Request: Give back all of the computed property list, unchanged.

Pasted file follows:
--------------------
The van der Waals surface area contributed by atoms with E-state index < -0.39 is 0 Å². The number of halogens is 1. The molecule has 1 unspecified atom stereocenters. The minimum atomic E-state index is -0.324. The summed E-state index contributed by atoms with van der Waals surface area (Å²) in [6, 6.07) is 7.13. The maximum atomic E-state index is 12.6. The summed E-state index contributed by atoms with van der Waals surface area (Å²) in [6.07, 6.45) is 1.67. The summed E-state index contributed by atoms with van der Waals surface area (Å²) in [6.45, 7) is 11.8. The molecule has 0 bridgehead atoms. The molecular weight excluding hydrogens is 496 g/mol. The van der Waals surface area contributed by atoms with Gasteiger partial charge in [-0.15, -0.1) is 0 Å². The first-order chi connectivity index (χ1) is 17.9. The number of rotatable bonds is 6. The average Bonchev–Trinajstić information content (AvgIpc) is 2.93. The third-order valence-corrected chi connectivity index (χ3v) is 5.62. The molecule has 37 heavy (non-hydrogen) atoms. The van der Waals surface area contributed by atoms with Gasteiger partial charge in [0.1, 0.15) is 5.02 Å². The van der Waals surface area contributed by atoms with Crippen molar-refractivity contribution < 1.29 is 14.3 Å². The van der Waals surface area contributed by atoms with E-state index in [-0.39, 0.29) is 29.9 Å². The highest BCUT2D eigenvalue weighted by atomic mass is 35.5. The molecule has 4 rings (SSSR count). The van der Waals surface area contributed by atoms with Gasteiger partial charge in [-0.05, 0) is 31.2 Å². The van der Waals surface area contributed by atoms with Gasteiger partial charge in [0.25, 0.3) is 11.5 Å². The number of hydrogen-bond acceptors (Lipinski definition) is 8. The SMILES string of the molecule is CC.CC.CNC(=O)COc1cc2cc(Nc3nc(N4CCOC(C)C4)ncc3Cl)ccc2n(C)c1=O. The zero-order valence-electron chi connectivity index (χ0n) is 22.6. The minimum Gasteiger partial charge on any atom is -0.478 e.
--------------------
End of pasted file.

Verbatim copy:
The van der Waals surface area contributed by atoms with E-state index < -0.39 is 0 Å². The number of halogens is 1. The molecule has 1 unspecified atom stereocenters. The minimum atomic E-state index is -0.324. The summed E-state index contributed by atoms with van der Waals surface area (Å²) in [6, 6.07) is 7.13. The maximum atomic E-state index is 12.6. The summed E-state index contributed by atoms with van der Waals surface area (Å²) in [6.07, 6.45) is 1.67. The summed E-state index contributed by atoms with van der Waals surface area (Å²) in [6.45, 7) is 11.8. The molecule has 0 bridgehead atoms. The molecular weight excluding hydrogens is 496 g/mol. The van der Waals surface area contributed by atoms with Gasteiger partial charge in [-0.15, -0.1) is 0 Å². The first-order chi connectivity index (χ1) is 17.9. The number of rotatable bonds is 6. The average Bonchev–Trinajstić information content (AvgIpc) is 2.93. The third-order valence-corrected chi connectivity index (χ3v) is 5.62. The molecule has 37 heavy (non-hydrogen) atoms. The van der Waals surface area contributed by atoms with Gasteiger partial charge in [0.1, 0.15) is 5.02 Å². The van der Waals surface area contributed by atoms with Crippen molar-refractivity contribution < 1.29 is 14.3 Å². The van der Waals surface area contributed by atoms with E-state index in [-0.39, 0.29) is 29.9 Å². The highest BCUT2D eigenvalue weighted by atomic mass is 35.5. The molecule has 4 rings (SSSR count). The van der Waals surface area contributed by atoms with Gasteiger partial charge in [-0.05, 0) is 31.2 Å². The van der Waals surface area contributed by atoms with Gasteiger partial charge in [0.25, 0.3) is 11.5 Å². The number of hydrogen-bond acceptors (Lipinski definition) is 8. The SMILES string of the molecule is CC.CC.CNC(=O)COc1cc2cc(Nc3nc(N4CCOC(C)C4)ncc3Cl)ccc2n(C)c1=O. The zero-order valence-electron chi connectivity index (χ0n) is 22.6. The minimum Gasteiger partial charge on any atom is -0.478 e.